Dak, you make a valid point. However, I would suggest that it isn't limited to the IPMS/USA. The current "I'm Offended" culture that has developed in this country has to be a major factor. Keep in mind that practically anything that exists has the potential to offend anyone, but it has gotten completely out of control. Consider the efforts to make the Washington Redskins football team change their name because 'Redskins" is offensive to one small tribe. Other people are offended by the use of certain words, while others by actual historical events. Look at the complaints that started with objections to the Confederate Battle Flag...actually the Battle Flag of Northern Virginia...and expanded to statues of Confederate heros and schools that were named for men who had virtually no connection to the Confederacy other than fighting for the South. Political views are now subject to similar bias. Liberal viewpoints are widely publicized, while those of a conservative bent are castigated or banned. I was unable to market an article to a magazine I wrote for because the model in question....a Peterbilt 377 with an American Bald Eagle w/crossed American & Confederate flags on the air dam....was refused because "it might offend someone". If I did that model today as an ebook, I would be forced to apologize for it, accused of being a racist and required to remove the ebook from the marketplace. And if you want to get an idea of just how hypersensitive people are getting...as well as ignorant...I very recently had a magazine article corrected by my editor because "I've never heard of it, so I'm sure no one else has ever heard of it!" What was it? Believe it or not, a Mexican Jumping Bean. Instead, the editor changed Mexican Jumping Bean to simply 'jumping bean", thereby identifying every bean on the planet as a jumping bean! And if you think all of the above is a recent development, it's just the extreme result. Tony Weddel, a deceased aviation artist and my friend, quit doing heavy combat aviation art back in the late '70s or early '80s because he could no longer sell the art or prints. Why? Because people didn't want to purchase art that depicted violence. Result? He wound up doing pretty paintings of aircraft against storm clouds or toned down combat...unless a client specifically requested heavy combat. That, by the way, leads to your comment about viewing scenes of violence in model dioramas. Incidentally, it's also the reason why I've never created a crucifixion diorama of my own....it would offend virtually everyone who saw it. I have no idea where this is going to end, but if you build models, dioramas, articles and/or books for a living, it's already having an impact on what you can produce without offending someone. And it doesn't matter if it's a group or a single person. Dak, in case you're wondering, I'm 76 and I have no more problem viewing real life scenes than you do. I knew a preacher who I offered a copy of my P-38 CD-ROM to, warning him that it had a lot of nose art images containing pinup or semi-nude figures. His response? It's history. It'll be interesting to see what kinds of responses I get to this little tirade. Richard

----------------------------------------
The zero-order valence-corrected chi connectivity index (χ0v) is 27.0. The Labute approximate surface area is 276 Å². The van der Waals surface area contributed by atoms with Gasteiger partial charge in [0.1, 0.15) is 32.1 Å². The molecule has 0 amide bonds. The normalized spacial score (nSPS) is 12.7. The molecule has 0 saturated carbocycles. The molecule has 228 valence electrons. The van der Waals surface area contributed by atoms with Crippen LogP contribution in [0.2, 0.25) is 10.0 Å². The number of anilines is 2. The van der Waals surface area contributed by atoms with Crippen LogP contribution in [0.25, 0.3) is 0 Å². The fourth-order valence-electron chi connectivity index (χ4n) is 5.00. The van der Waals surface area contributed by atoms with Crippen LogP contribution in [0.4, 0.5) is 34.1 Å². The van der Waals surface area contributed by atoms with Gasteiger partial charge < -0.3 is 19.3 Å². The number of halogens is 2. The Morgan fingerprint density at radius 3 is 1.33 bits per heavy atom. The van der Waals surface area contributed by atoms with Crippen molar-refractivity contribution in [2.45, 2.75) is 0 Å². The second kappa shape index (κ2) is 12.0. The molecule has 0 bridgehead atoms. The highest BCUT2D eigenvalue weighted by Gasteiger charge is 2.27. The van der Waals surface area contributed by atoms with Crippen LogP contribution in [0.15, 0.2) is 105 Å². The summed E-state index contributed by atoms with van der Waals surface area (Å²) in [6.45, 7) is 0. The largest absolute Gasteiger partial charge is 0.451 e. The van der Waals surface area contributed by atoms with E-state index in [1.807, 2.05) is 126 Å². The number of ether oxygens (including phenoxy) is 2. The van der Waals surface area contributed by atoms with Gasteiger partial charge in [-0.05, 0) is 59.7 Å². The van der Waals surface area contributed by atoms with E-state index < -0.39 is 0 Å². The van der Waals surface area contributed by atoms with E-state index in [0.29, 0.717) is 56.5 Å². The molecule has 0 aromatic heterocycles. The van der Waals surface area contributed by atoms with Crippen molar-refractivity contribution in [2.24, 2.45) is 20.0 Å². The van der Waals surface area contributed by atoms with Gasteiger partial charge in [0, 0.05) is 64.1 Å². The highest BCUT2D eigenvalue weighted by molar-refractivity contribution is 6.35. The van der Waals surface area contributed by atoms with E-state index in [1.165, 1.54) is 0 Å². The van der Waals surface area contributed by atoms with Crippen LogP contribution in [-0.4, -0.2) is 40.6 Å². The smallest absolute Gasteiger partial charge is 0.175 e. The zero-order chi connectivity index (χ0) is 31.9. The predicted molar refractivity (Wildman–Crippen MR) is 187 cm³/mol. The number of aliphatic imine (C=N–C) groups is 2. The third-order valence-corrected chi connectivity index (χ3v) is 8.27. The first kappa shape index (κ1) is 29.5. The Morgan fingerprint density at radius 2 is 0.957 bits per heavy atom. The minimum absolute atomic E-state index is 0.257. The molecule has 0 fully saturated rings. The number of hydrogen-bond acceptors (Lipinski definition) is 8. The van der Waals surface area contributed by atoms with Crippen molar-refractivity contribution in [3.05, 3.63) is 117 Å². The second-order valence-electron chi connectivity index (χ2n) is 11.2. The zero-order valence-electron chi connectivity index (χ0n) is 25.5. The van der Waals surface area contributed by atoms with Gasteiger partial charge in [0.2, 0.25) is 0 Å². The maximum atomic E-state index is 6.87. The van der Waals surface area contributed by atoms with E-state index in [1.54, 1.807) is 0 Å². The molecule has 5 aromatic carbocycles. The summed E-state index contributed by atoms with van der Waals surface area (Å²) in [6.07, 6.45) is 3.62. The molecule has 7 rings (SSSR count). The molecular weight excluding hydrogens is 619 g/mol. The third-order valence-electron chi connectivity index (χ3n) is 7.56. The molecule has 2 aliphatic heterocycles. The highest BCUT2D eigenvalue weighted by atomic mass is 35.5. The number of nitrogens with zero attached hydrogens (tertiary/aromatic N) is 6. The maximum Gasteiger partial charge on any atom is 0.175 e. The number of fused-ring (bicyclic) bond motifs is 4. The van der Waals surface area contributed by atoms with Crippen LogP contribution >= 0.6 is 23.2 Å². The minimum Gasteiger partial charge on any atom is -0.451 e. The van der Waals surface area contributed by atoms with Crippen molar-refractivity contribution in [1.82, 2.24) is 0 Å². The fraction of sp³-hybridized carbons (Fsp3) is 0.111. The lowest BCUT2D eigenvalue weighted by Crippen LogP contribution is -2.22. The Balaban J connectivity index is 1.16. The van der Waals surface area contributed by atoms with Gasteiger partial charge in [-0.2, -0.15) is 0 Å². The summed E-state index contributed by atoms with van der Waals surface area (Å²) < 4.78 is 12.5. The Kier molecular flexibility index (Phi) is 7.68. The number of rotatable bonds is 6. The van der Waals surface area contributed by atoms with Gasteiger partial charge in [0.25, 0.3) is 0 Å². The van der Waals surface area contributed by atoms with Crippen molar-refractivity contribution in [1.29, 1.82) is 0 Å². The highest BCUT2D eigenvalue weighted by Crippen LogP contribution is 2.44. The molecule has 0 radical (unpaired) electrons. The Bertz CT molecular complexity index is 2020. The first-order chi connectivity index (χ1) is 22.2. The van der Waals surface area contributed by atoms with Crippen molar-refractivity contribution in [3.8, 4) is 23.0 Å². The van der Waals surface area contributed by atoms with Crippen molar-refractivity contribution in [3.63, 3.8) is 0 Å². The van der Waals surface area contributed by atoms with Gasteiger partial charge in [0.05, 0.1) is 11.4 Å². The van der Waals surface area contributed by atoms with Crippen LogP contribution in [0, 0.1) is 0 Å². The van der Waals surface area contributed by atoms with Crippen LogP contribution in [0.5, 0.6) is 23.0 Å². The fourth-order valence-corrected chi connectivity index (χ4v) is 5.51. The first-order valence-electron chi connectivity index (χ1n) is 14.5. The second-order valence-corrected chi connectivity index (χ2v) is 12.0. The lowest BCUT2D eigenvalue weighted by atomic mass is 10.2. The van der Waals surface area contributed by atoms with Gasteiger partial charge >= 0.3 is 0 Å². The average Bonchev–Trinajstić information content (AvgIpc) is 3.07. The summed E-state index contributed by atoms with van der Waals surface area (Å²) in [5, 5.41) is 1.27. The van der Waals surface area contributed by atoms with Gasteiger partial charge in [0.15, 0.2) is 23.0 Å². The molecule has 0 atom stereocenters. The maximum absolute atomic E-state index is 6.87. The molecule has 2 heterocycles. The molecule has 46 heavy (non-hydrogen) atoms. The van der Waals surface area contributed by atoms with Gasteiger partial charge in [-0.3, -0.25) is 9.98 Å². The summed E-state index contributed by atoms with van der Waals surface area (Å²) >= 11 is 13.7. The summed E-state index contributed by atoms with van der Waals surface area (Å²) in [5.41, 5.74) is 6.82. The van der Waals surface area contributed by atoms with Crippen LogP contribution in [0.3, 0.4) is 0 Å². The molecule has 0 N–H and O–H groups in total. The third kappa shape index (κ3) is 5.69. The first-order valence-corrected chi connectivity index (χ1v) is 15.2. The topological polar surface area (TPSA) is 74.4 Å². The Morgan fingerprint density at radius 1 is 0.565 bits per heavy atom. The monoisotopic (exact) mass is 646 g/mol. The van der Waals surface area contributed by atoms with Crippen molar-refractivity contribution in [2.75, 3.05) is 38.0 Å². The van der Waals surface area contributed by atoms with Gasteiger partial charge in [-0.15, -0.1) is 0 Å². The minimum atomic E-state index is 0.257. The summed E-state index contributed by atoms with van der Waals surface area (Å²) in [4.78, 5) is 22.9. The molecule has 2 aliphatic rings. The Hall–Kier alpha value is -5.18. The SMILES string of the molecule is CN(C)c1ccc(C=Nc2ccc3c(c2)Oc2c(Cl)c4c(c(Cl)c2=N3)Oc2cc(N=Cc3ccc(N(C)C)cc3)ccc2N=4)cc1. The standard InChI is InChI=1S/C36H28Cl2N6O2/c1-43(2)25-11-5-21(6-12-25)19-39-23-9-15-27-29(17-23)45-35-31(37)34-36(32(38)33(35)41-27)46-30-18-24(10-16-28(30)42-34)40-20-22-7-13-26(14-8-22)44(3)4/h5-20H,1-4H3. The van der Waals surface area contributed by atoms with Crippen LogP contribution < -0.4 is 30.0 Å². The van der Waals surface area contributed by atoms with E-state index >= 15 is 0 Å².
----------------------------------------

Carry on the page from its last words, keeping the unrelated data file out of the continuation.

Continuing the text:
6. 2 points